There is no shortage of horror-tinged Batman stories, but the scariest ones involve his family. While Batman’s live action adaptations have largely stayed away from the Bat-Family, they are an integral part of his journey in comics. After all, Dick Grayson’s Robin was introduced in 1940, just a year after Batman was first created. For both characters and fans alike, Batman’s family is a source of comfort, a stabilizing force within the chaotic world of Gotham City. And it is precisely because of this that the Bat-Family can also be such a strong source of terror.

What makes something scary is subjective, but Batman’s vision of horror has a distinct existential quality to it. Frequently, these stories revolve around something familiar or innocuous being transformed into something monstrous. They transgress boundaries and, crucially for the Dark Knight, revoke his sense of control. For someone as methodical and committed to “prep time” as Batman, this loss of control is a nightmarish reminder of how he felt as a child, watching his parents get murdered in front of him. Thus, family is the source of Batman’s greatest fear, manifesting itself from his traumatic memories and shaping his behavior as a parent.

It’s no accident, then, that two of Batman’s most disturbing comic book stories are based around the horrors of having a family. In Scott Snyder, Greg Capullo and Jonathan Glapion’s Death of the Family, the Joker attacked Batman’s sense of safety by going after the Bat-Family—most principally, Nightwing, Red Hood, Red Robin, Barbara Gordon’s Batgirl and Robin.

What makes Batman and the Joker’s clash unique this time around is that the Joker tempts Batman with the idea that he can return back to good ol’ days when it was just the two of them. In Batman #17, the Joker muses that Batman secretly wants his children dead so he can fully commit himself to a life of crimefighting. To heighten the sense of terror, Batman awakes to find his family tied down to chairs at a dinner table, their faces bloody and bandaged. Joker says, “[The Bat-Family] makes[s] you everything you want to forget that you are, everything you’re afraid of. And you were afraid, when you took them in. I know. It’s okay, old friend. It was a moment of weaknesssss…”

While Batman, of course, chooses the Bat-Family over the Joker, Death of the Family raises a harrowing question of identity. Is Batman defined more by his relationship with criminals like the Joker, or by the young people he’s a father figure to? While the former makes him feel invincible, he can’t deny that being a parent can be utterly terrifying. Ultimately, Death of the Family proves that Batman is heroic because of his reckoning with parental anxieties. He is brave because he acknowledges his own fears. While he’s far from perfect, Death of the Family demonstrates why Bruce choosing parenthood for himself completes the meditation on fear and trauma that’s implicit to the Batman mantle.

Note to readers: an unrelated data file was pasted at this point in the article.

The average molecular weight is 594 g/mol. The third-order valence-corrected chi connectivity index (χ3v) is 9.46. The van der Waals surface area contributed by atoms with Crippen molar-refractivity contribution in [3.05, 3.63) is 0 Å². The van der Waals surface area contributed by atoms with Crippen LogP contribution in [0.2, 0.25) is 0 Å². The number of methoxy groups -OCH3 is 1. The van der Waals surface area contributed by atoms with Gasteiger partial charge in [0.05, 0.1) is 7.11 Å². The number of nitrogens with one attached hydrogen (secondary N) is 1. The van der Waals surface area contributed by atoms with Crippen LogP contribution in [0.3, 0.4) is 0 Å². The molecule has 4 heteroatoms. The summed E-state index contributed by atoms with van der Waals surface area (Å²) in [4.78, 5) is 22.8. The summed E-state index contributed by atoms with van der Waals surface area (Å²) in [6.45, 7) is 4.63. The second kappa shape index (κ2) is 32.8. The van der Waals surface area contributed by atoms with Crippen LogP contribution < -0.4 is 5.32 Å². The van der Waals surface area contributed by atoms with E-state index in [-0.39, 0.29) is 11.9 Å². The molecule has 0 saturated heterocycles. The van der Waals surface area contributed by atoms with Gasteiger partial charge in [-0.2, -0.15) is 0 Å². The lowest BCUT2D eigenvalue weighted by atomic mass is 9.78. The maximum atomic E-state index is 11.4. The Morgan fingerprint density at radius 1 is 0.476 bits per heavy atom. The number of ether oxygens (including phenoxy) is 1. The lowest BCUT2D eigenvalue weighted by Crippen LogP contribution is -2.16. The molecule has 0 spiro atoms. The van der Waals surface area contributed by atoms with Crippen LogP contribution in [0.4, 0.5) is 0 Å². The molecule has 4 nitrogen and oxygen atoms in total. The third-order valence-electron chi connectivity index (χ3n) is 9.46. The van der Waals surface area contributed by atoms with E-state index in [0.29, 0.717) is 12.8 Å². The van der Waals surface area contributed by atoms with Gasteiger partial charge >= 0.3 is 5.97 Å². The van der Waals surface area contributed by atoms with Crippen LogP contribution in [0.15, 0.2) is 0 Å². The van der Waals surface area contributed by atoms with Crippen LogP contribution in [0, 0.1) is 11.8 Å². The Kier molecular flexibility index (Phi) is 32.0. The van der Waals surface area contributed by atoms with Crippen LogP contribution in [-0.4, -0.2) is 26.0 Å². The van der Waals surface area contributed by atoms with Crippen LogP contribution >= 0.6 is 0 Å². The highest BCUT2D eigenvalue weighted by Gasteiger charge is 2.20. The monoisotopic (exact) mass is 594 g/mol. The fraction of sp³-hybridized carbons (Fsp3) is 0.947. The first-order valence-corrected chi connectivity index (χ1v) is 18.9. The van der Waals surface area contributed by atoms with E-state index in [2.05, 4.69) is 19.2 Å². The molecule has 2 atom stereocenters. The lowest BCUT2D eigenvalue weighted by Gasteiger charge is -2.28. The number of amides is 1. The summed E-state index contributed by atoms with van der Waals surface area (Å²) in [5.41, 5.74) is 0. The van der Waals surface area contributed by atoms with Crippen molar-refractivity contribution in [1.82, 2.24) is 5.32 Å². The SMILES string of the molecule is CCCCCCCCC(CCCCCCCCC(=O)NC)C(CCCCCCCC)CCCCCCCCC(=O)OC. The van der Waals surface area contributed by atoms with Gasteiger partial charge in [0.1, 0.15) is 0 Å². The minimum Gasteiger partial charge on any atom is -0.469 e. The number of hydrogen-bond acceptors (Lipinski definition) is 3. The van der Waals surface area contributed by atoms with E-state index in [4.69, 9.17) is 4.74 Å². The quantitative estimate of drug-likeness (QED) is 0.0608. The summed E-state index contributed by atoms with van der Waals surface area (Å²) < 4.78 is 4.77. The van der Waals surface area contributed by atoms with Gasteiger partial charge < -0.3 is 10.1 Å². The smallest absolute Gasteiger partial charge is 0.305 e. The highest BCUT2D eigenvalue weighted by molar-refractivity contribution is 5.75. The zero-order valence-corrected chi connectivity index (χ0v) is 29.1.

Writer Scott Snyder also explored similar themes of horror and family earlier in The Black Mirror. With artists Francesco Francavilla and Jock, The Black Mirror followed Dick Grayson’s Batman as he faced his most disturbing villain yet: James Gordon Jr., the psychopathic son of Commissioner Gordon. The story is split between Dick gradually learning that he doesn’t know Gotham as well as he thinks he does, and Gordon reflecting on how a serial killer without empathy could have been raised in his own home. It exemplifies Batman’s brand of existential horror, as the story’s focus on family points to how evil can reside within all of us—even those who come from us.

The Black Mirror’s scares are driven partly by the story’s relation to one of the most popular Batman stories of all time: Batman: Year One by Frank Miller and David Mazzucchelli. Year One introduced James Gordon Jr. as a baby years before Snyder, Jock and Francavilla’s story brought him back as a violent killer. The Black Mirror provides an unsettling legacy for a beloved Batman story, one that had long been a familiar favorite to fans.

It works by using fans’ familiarity with Year One to reveal the horrifying truth lurking beneath family as an idea. The word “familiar” comes from the Latin familiaris, referring to the intimacy of “belonging to a family.” James Gordon Jr. works as a villain to highlight Batman’s themes of horror and family precisely because he is familiar. As The Black Mirror shows, what’s “familiar” may not be all that safe, or even knowable.

Part of what makes horror such an effective genre is because of its ability to convey truth. The mechanism underlying both Death of the Family and The Black Mirror’s scares is some fact that Batman doesn’t want to acknowledge. While Dick Grayson’s Batman was better in tune with his own emotional life, Bruce Wayne’s Batman is characterized by his immense sense of repression. Unfortunately, this repression and reluctance to face difficult truths provides constant fodder for his enemies.

Though Batman’s family has been a source of horror for him, they are ultimately what makes him stronger as a hero. The weight of being Batman is not one that should be carried alone. The Bat-Family is the tether that keeps Bruce Wayne’s humanity connected to his activities as Batman.

As long as he can keep them safe.

Batman: Death of the Family by Scott Snyder and Greg Capullo and Batman: The Black Mirror by Scott Snyder and Jock are both available as graphic novels in bookstores, comic shops and libraries and on DC UNIVERSE INFINITE.

Jules Chin Greene writes about comics for, and his work can also be found at Nerdist, Popverse and Multiverse of Color. You can follow him on Twitter and Bluesky at @JulesChinGreene.

NOTE: The views and opinions expressed in this feature are solely those of Jules Chin Greene and do not necessarily reflect those of DC Entertainment or Warner Bros., nor should they be read as confirmation or denial of future DC plans.